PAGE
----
Exponent 2, 7) Power law tails with exponents 3. The borderline between
Mediocristan and Extremistan is deﬁned along the class of subexponential
with a certain parametrization worse than lognormal, i.e., distributions not
having any exponential moments.
zero), (see Fig 2 for an illustration). Example of well-
known statistical distributions that belong squarely to the
thin-tailed domain are: Gaussian, Binomial, Bernoulli,
Standard Poisson, Gamma, Beta, Exponential.
• In Fat Tailed domains, i.e., Extremistan, the aggregate is
determined by the largest variation.(see Fig. 3) While no
human being can be heavier than, say, ten adults (since
weight is thin-tailed), a single one can be richer than the
bottom two billion humans (since wealth is fat tailed).
Example of statistical distributions: Pareto distribution,
Levy-Stable distributions with inﬁnite variance, Cauchy
distribution, mixture distributions with power-law jumps.
Nature, on the largest scale, is a case of thin tails : no
single variation represents a large share of the sum of the
total variation; even occasional mass extinctions are a blip
in the total variation. This is characteristic of a bottom-
up, tinkering design, where things change only mildly and
iteratively. Working backwards, we can see that were this not
the case we would not be alive today, since a single one in the
trillions, perhaps the trillions of trillions, of variations would
have terminated life on the planet, and we would not have been
able to recover from extinction. Therefore while tails can be
fat for any particular isolated subsystem, nature remains thin-
tailed at the level of the planet (Taleb, 2014).
Humanmade systems, by contrast, those constructed in a
top-down manner, tend to have fat-tailed variations. A single
deviation will eventually dominate the sum.
Figure 2: Thin Tails from Tinkering, Bottom Up, Broad
Design. A typical manifestation in Mediocristan.
Figure 3: Fat Tails from Systemic Effects, Top-down,
Concentrated Design A typical distribution in which the sum
is dominated by a single data point
Interdependence is frequently a feature of fat tails at a sys-
. Consider the global ﬁnancial crash of 2008. As
ﬁnancial ﬁrms became increasingly interdependent, the system
started exhibiting periods of calm and efﬁciency, masking the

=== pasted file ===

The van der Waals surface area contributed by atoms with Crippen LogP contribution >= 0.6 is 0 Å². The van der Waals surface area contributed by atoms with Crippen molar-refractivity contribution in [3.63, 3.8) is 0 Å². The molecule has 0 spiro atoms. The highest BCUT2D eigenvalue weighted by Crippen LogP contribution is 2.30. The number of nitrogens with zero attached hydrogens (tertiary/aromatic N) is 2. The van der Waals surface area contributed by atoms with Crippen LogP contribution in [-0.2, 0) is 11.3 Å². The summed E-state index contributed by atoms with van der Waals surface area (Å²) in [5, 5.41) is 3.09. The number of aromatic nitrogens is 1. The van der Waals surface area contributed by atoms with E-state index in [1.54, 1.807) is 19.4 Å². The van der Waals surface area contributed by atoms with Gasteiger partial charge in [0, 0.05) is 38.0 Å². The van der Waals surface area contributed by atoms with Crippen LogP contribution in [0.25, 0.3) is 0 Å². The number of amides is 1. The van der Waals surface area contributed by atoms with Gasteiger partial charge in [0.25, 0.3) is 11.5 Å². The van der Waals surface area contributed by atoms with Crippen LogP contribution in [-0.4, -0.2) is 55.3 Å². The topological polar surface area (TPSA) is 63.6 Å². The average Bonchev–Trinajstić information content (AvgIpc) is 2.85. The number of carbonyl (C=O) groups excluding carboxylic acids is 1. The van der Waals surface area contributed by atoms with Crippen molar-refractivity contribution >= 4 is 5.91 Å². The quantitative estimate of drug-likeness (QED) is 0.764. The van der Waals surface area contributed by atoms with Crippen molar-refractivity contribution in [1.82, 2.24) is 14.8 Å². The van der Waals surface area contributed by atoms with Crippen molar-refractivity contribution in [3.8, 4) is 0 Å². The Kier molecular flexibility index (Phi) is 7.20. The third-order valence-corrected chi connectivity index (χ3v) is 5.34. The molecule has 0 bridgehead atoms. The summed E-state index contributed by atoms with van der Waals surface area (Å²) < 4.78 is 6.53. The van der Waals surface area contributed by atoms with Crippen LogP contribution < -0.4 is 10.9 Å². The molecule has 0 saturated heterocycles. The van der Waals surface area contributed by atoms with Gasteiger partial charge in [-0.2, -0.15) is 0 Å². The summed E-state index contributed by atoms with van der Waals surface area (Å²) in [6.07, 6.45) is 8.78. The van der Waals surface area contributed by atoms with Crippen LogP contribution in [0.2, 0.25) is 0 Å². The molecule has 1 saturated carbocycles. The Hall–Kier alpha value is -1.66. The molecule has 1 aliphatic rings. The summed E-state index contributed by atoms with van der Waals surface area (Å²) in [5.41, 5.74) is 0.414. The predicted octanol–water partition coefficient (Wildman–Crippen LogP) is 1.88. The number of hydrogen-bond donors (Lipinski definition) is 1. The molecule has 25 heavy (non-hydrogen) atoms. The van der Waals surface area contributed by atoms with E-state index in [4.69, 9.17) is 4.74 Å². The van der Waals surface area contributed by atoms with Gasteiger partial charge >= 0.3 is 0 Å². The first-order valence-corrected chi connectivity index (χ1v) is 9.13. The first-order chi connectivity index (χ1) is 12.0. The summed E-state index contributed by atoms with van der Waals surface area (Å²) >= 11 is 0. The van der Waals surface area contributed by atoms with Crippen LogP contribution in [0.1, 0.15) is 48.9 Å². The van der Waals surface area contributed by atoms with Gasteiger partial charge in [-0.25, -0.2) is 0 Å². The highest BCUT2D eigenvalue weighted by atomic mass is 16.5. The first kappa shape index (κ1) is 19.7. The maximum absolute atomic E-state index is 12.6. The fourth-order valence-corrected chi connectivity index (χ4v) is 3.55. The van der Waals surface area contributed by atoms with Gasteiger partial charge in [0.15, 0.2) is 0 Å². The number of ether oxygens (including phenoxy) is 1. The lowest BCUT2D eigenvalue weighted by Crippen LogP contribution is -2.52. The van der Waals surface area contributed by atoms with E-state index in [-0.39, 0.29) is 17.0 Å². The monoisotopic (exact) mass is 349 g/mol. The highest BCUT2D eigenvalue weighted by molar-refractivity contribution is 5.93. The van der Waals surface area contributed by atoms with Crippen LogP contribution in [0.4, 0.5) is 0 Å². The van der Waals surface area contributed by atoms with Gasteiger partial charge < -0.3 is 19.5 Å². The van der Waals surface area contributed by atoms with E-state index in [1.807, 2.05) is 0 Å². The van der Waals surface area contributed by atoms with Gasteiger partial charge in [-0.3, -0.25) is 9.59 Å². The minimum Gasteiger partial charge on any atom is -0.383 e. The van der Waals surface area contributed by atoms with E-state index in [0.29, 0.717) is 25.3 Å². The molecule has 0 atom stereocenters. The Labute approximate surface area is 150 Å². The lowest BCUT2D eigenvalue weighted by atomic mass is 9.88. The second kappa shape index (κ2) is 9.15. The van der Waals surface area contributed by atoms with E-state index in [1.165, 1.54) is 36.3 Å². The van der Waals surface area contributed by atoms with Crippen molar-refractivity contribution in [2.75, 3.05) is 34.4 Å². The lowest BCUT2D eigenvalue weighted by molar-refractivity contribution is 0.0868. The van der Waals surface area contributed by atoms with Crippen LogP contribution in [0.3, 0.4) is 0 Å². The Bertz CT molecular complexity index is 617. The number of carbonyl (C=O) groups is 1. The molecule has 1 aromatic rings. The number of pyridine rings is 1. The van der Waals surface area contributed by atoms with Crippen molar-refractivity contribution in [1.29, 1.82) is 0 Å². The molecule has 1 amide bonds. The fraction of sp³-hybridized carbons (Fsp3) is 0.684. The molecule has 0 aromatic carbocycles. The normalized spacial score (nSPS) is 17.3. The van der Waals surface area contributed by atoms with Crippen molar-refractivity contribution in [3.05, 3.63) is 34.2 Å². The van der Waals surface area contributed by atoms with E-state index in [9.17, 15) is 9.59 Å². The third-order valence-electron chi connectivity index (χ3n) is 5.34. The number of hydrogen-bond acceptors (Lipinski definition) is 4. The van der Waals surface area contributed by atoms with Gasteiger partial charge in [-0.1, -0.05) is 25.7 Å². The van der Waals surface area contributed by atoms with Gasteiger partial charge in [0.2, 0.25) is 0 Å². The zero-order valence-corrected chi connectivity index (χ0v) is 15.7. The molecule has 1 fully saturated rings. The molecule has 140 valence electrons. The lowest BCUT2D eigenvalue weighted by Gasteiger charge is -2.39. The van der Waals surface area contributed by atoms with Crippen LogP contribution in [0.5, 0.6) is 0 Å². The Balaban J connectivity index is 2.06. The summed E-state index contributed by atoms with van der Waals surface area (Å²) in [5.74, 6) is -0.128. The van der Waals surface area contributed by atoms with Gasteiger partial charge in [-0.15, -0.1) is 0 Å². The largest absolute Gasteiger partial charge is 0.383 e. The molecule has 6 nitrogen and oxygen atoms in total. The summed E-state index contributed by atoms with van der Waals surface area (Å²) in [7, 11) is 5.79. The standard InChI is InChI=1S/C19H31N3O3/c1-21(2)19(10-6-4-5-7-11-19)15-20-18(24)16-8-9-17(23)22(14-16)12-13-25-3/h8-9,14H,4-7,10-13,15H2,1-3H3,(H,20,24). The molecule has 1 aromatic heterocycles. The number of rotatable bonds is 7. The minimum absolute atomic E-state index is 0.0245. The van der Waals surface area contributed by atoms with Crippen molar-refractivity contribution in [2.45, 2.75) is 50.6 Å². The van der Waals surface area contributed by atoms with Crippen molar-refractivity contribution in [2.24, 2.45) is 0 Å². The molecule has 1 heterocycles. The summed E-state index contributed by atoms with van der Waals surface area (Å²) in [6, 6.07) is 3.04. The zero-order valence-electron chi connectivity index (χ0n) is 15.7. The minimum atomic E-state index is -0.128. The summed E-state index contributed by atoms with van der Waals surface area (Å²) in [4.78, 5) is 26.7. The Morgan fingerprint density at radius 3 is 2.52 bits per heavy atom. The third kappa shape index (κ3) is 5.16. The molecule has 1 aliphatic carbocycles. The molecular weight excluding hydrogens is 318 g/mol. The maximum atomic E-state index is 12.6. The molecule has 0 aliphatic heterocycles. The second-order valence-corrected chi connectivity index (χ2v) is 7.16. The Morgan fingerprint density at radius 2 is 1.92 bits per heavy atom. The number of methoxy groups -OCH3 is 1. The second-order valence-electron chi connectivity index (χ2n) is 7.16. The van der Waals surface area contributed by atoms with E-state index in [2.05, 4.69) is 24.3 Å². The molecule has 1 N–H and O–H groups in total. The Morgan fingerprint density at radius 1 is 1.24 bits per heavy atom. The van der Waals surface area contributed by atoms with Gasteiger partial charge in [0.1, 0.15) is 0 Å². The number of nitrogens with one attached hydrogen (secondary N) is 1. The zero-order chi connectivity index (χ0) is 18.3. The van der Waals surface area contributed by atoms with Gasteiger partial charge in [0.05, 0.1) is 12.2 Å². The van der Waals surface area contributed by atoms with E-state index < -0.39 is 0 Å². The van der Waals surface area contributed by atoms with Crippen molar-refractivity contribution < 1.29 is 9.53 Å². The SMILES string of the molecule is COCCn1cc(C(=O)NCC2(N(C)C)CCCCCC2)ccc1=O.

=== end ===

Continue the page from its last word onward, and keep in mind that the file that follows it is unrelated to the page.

fact that, overall, the system became very vulnerable as an
error can spead through the economy. Instead of a local shock
in an independent section, we experienced a global shock with
The crisis of 2008, in addition, illustrates the failure of
evidentiary risk management since data from time series
exhibited more stability than ever before, causing the period
to be dubbed "the great moderation", and fooling those relying
on statistical risk management.
B. Fragility as a Nonlinear Response
Everything that survived is necessarily non-linear to harm.
If I fall from a height of 10 meters I am injured more than
10 times than if I fell from a height of 1 meter, or more than
1000 times than if I fell from a height of 1 centimeter, hence
I am fragile. Every additional meter, up to the point of my
destruction, hurts me more than the previous one. If I were
not fragile (susceptible to harm linearly), I would be destroyed
even by accumulated small events, and thus would not survive.
Similarly, if I am hit with a big stone I will be harmed a lot
more than if I were pelted serially with pebbles of the same
total weight. Everything that is fragile and still in existence
(that is, unbroken), will be harmed more by a certain stressor
of intensity X than by k times a stressor of intensity X/k, up
to the point of breaking. This non-linear response is central for
everything on planet earth, from objects to ideas to companies
This explain the the necessity of using scale when invoking
the PP. Polluting in a small way does not warrant the PP
because it is exponentially less harmful than polluting in large
quantities, since harm is non-linear.
We should be careful, however, of actions that may seem
small and local but then lead to systemic consequences.